I remember when I first tripped over David Icke at the bookstore. It was a truly terrifying experience.
Like most demagogues, Icke mixes in a bit of truth with his fiction. For example, George Washington is totally posed as Baphomet in his Masonic museum statue. Does that make him the leader of some kind of Satanic conspiracy? No. It makes him a member of some weird frat for the elite who like giving each other daps whenever possible.
At the same time, I once explained the reptilian theory to a friend of mine.
“Who’s David Icke?”
“Some weird British writer who thinks that Al Gore is a shape-shifting, blood-sucking reptile.”
“How is he not?”
I was stumped there.
But the metaphor is problematic for a number of reasons, not least of all that it isn’t true. It’s emblematic of everything that’s wrong with the world of “conspiracy theory.”
Think about it for a second: An untestable theory — with no small degree of racist and antisemitic undertones — consumes too much digital ink and YouTube bandwidth. If you or a friend are spending more than ten seconds throughout a lifetime looking at pictures of the Bush family shape-shifting to their lower fourth dimensional forms, it might be time for an intervention.
Ditto on turquoise track suits.
Reptilian Theory – Lack of Logic
The reptiles are a sort of conspiratorial Godwin’s. Any time someone brings up the reptilian theory, the conversation is over. Why? Because any untestable theory is a total fnord (to use a light and playful conspiracy model that I prefer to the more dire and apocalyptic writings of Icke).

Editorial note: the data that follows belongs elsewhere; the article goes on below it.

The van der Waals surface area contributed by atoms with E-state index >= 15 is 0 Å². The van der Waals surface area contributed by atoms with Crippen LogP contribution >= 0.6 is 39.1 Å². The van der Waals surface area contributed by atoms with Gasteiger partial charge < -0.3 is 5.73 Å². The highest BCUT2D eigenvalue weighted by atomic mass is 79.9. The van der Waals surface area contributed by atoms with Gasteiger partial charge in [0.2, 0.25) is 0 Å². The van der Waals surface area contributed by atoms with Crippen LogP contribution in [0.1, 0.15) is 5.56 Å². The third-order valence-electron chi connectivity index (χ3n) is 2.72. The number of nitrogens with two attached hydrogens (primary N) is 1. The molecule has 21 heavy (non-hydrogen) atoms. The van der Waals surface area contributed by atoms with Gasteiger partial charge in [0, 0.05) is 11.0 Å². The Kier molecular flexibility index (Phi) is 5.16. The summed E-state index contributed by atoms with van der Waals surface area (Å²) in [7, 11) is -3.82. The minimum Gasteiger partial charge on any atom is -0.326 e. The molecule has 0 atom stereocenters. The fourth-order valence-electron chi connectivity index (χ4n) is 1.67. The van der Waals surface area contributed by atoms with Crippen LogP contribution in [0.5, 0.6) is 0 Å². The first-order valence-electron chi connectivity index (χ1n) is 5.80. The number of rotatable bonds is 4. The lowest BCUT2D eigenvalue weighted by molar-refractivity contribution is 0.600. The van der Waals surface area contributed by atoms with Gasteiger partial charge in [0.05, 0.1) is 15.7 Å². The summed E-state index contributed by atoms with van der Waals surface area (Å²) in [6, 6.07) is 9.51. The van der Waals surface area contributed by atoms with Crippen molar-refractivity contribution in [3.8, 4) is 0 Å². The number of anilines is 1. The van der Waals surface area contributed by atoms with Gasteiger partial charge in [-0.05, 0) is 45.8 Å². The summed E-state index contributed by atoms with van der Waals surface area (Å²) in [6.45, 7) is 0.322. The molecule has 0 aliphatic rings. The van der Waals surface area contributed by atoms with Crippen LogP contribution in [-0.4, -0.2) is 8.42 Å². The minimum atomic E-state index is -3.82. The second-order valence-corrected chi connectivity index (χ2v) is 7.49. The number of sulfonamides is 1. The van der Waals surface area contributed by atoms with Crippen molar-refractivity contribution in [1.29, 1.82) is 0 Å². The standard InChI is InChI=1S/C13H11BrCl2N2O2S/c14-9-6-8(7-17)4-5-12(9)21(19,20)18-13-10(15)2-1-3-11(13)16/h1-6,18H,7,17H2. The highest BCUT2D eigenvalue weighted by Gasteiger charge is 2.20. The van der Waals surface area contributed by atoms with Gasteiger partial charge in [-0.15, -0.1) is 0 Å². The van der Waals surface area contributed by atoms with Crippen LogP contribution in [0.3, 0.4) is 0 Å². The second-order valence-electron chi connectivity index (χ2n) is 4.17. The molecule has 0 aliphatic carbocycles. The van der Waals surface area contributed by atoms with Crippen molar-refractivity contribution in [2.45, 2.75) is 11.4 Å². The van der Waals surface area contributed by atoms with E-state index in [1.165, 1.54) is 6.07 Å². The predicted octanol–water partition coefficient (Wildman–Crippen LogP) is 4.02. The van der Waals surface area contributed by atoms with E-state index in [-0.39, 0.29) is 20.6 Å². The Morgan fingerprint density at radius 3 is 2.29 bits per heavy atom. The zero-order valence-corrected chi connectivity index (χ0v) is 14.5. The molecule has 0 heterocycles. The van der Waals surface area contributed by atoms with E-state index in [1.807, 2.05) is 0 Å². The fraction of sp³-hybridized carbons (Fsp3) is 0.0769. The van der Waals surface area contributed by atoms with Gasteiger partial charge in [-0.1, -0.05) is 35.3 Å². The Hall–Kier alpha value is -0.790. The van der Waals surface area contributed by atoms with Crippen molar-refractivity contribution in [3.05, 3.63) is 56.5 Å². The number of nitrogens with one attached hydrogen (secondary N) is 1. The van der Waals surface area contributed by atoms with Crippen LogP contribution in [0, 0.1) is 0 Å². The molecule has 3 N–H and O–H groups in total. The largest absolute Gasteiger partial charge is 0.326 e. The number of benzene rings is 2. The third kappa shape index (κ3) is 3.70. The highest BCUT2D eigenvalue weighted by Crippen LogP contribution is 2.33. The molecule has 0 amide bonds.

It literally has nothing in the way of information content for the purposes of useful discussion.
The same is true of anything that cannot be proven incorrect. This isn’t conspiracy theory, it’s science. For example, you can’t prove that the entire universe wasn’t created ten seconds ago by a gnome living in the center of the sun who implanted memories in everyone’s head to make them think that the universe was billions of years old. But nor do you have any reason to think that.
It’s the argument that underpins certain forms of atheism, but you don’t have to be an atheist to apply it to the realm of conspiracy theory.
Apply the Scientific Method
If conspiracy theory is to be taken seriously, it needs to begin applying the scientific method to the social science of watching for criminal conspiracies in high levels of power. Note that I said “criminal conspiracies.”
This is part of being more scientific about how we look at the topic. A “conspiracy” carries connotations of Ron Paul Survival Newsletter issues, reptilians and bizarre notions that the World Trade Centers were destroyed by lasers positioned on the moon.
On the other hand, a “criminal conspiracy” is something that nearly everyone understands: A group of people get together and plan a craft a play to do a crime. What is a crime? Well, that’s a long list.
The point is that you’re actually having a discussion about bodies in space-time doing things when you begin reframing the question. Arguments about whether or not there “are” or “are not” reptilian humanoids from the lower fourth dimension necessarily degenerates into inanity, because the statement can be neither proven nor disproven.
Any arguments you come up with against the idea of reptiles just go down the black hole, increasing its size without shedding any more light on the topic than you had before.
In short, don’t engage. It’s like trying to teach a card trick to a dog.